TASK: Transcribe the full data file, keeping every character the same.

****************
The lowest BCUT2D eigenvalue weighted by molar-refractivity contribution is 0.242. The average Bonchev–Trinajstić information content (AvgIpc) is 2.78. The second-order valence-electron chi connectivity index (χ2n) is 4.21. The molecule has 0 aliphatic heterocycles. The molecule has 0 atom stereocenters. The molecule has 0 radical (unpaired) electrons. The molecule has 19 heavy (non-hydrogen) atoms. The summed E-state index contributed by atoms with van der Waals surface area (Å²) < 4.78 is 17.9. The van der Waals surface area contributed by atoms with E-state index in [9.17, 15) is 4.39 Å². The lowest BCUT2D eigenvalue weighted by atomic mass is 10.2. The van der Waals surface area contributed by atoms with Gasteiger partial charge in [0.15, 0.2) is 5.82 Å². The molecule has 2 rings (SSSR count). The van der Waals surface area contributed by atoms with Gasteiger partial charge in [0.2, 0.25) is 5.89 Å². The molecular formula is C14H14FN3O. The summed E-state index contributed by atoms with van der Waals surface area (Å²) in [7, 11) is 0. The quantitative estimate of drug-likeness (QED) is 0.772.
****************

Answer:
The lowest BCUT2D eigenvalue weighted by molar-refractivity contribution is 0.242. The average Bonchev–Trinajstić information content (AvgIpc) is 2.78. The second-order valence-electron chi connectivity index (χ2n) is 4.21. The molecule has 0 aliphatic heterocycles. The molecule has 0 atom stereocenters. The molecule has 0 radical (unpaired) electrons. The molecule has 19 heavy (non-hydrogen) atoms. The summed E-state index contributed by atoms with van der Waals surface area (Å²) < 4.78 is 17.9. The van der Waals surface area contributed by atoms with E-state index in [9.17, 15) is 4.39 Å². The lowest BCUT2D eigenvalue weighted by atomic mass is 10.2. The van der Waals surface area contributed by atoms with Gasteiger partial charge in [0.15, 0.2) is 5.82 Å². The molecule has 2 rings (SSSR count). The van der Waals surface area contributed by atoms with Gasteiger partial charge in [0.2, 0.25) is 5.89 Å². The molecular formula is C14H14FN3O. The summed E-state index contributed by atoms with van der Waals surface area (Å²) in [7, 11) is 0. The quantitative estimate of drug-likeness (QED) is 0.772.